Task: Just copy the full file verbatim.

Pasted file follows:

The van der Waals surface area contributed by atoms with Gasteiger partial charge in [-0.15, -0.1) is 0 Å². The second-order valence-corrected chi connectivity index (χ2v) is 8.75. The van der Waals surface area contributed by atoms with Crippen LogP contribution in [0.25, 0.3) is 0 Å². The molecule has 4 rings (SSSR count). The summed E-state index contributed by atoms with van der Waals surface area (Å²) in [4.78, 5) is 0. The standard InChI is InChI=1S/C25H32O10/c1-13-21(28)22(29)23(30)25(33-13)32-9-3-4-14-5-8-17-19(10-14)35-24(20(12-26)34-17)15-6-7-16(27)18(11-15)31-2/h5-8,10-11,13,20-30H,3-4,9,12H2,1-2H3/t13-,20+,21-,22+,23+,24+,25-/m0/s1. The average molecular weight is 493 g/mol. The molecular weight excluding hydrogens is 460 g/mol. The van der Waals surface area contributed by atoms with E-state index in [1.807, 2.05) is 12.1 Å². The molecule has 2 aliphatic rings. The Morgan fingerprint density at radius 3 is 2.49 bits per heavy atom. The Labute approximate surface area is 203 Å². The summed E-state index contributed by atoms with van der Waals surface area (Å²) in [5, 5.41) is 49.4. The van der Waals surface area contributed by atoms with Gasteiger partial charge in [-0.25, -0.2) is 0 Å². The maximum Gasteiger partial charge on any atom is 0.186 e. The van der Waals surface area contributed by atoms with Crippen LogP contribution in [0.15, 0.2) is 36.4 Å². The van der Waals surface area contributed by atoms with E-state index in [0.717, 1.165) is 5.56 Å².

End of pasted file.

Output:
The van der Waals surface area contributed by atoms with Gasteiger partial charge in [-0.15, -0.1) is 0 Å². The second-order valence-corrected chi connectivity index (χ2v) is 8.75. The van der Waals surface area contributed by atoms with Crippen LogP contribution in [0.25, 0.3) is 0 Å². The molecule has 4 rings (SSSR count). The summed E-state index contributed by atoms with van der Waals surface area (Å²) in [4.78, 5) is 0. The standard InChI is InChI=1S/C25H32O10/c1-13-21(28)22(29)23(30)25(33-13)32-9-3-4-14-5-8-17-19(10-14)35-24(20(12-26)34-17)15-6-7-16(27)18(11-15)31-2/h5-8,10-11,13,20-30H,3-4,9,12H2,1-2H3/t13-,20+,21-,22+,23+,24+,25-/m0/s1. The average molecular weight is 493 g/mol. The molecular weight excluding hydrogens is 460 g/mol. The van der Waals surface area contributed by atoms with E-state index in [1.807, 2.05) is 12.1 Å². The molecule has 2 aliphatic rings. The Morgan fingerprint density at radius 3 is 2.49 bits per heavy atom. The Labute approximate surface area is 203 Å². The summed E-state index contributed by atoms with van der Waals surface area (Å²) in [5, 5.41) is 49.4. The van der Waals surface area contributed by atoms with Gasteiger partial charge in [-0.25, -0.2) is 0 Å². The maximum Gasteiger partial charge on any atom is 0.186 e. The van der Waals surface area contributed by atoms with Crippen LogP contribution in [0.15, 0.2) is 36.4 Å². The van der Waals surface area contributed by atoms with E-state index in [0.717, 1.165) is 5.56 Å².